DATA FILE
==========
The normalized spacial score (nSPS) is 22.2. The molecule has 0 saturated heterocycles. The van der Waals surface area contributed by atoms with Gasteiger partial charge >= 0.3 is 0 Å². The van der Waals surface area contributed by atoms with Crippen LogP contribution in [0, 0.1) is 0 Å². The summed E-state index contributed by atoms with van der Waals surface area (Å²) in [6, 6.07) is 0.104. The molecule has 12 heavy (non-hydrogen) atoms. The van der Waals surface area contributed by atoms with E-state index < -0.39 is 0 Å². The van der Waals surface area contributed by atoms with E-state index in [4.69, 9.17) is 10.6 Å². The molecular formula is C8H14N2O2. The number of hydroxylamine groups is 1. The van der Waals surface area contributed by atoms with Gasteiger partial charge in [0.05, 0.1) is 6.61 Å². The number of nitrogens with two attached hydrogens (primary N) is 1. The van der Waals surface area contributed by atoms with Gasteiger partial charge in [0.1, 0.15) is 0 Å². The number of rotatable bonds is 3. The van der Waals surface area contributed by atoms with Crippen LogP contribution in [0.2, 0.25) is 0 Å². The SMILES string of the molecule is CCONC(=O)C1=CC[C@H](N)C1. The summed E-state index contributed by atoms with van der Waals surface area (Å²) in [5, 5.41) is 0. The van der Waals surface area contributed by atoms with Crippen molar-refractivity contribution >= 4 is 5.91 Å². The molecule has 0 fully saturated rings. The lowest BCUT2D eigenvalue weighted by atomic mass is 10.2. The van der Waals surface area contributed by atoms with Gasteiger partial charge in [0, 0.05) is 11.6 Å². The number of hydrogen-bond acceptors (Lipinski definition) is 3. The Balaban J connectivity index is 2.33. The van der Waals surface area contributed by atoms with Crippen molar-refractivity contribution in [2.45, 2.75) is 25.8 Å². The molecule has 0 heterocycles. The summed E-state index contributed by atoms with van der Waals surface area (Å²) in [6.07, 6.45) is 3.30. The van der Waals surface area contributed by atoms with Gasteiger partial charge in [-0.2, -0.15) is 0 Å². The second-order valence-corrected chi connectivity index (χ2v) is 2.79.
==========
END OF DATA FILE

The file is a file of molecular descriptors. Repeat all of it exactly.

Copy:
The normalized spacial score (nSPS) is 22.2. The molecule has 0 saturated heterocycles. The van der Waals surface area contributed by atoms with Gasteiger partial charge >= 0.3 is 0 Å². The van der Waals surface area contributed by atoms with Crippen LogP contribution in [0, 0.1) is 0 Å². The summed E-state index contributed by atoms with van der Waals surface area (Å²) in [6, 6.07) is 0.104. The molecule has 12 heavy (non-hydrogen) atoms. The van der Waals surface area contributed by atoms with E-state index < -0.39 is 0 Å². The van der Waals surface area contributed by atoms with E-state index in [4.69, 9.17) is 10.6 Å². The molecular formula is C8H14N2O2. The number of hydroxylamine groups is 1. The van der Waals surface area contributed by atoms with Gasteiger partial charge in [0.05, 0.1) is 6.61 Å². The number of nitrogens with two attached hydrogens (primary N) is 1. The van der Waals surface area contributed by atoms with Gasteiger partial charge in [0.1, 0.15) is 0 Å². The number of rotatable bonds is 3. The van der Waals surface area contributed by atoms with Crippen LogP contribution in [0.2, 0.25) is 0 Å². The SMILES string of the molecule is CCONC(=O)C1=CC[C@H](N)C1. The summed E-state index contributed by atoms with van der Waals surface area (Å²) in [5, 5.41) is 0. The van der Waals surface area contributed by atoms with Crippen molar-refractivity contribution >= 4 is 5.91 Å². The molecule has 0 fully saturated rings. The lowest BCUT2D eigenvalue weighted by atomic mass is 10.2. The van der Waals surface area contributed by atoms with Gasteiger partial charge in [0, 0.05) is 11.6 Å². The number of hydrogen-bond acceptors (Lipinski definition) is 3. The Balaban J connectivity index is 2.33. The van der Waals surface area contributed by atoms with Crippen molar-refractivity contribution in [2.45, 2.75) is 25.8 Å². The molecule has 0 heterocycles. The summed E-state index contributed by atoms with van der Waals surface area (Å²) in [6.07, 6.45) is 3.30. The van der Waals surface area contributed by atoms with Gasteiger partial charge in [-0.2, -0.15) is 0 Å². The second-order valence-corrected chi connectivity index (χ2v) is 2.79.